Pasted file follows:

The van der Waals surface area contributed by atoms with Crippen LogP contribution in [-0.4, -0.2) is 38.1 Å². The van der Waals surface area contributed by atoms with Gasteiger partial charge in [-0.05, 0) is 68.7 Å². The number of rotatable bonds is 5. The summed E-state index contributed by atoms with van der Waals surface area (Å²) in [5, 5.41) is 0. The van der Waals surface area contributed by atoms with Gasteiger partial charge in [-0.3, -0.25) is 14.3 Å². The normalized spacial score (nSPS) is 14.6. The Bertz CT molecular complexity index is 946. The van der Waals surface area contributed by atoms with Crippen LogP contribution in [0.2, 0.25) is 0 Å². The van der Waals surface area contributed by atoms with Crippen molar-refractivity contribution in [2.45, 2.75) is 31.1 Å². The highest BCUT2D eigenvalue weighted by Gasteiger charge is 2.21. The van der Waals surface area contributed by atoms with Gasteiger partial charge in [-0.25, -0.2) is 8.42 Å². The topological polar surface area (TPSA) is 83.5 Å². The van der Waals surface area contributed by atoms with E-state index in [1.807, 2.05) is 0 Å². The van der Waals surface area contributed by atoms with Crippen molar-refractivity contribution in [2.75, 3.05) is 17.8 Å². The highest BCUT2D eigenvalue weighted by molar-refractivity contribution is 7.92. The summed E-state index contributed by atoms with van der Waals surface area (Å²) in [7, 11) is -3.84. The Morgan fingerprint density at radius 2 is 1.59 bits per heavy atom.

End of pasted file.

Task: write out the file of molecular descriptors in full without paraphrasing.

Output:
The van der Waals surface area contributed by atoms with Crippen LogP contribution in [-0.4, -0.2) is 38.1 Å². The van der Waals surface area contributed by atoms with Gasteiger partial charge in [-0.05, 0) is 68.7 Å². The number of rotatable bonds is 5. The summed E-state index contributed by atoms with van der Waals surface area (Å²) in [5, 5.41) is 0. The van der Waals surface area contributed by atoms with Gasteiger partial charge in [-0.3, -0.25) is 14.3 Å². The normalized spacial score (nSPS) is 14.6. The Bertz CT molecular complexity index is 946. The van der Waals surface area contributed by atoms with Crippen LogP contribution in [0.2, 0.25) is 0 Å². The van der Waals surface area contributed by atoms with Crippen molar-refractivity contribution in [2.45, 2.75) is 31.1 Å². The highest BCUT2D eigenvalue weighted by Gasteiger charge is 2.21. The van der Waals surface area contributed by atoms with Gasteiger partial charge in [-0.25, -0.2) is 8.42 Å². The topological polar surface area (TPSA) is 83.5 Å². The van der Waals surface area contributed by atoms with E-state index in [1.807, 2.05) is 0 Å². The van der Waals surface area contributed by atoms with Crippen molar-refractivity contribution in [2.75, 3.05) is 17.8 Å². The highest BCUT2D eigenvalue weighted by molar-refractivity contribution is 7.92. The summed E-state index contributed by atoms with van der Waals surface area (Å²) in [7, 11) is -3.84. The Morgan fingerprint density at radius 2 is 1.59 bits per heavy atom.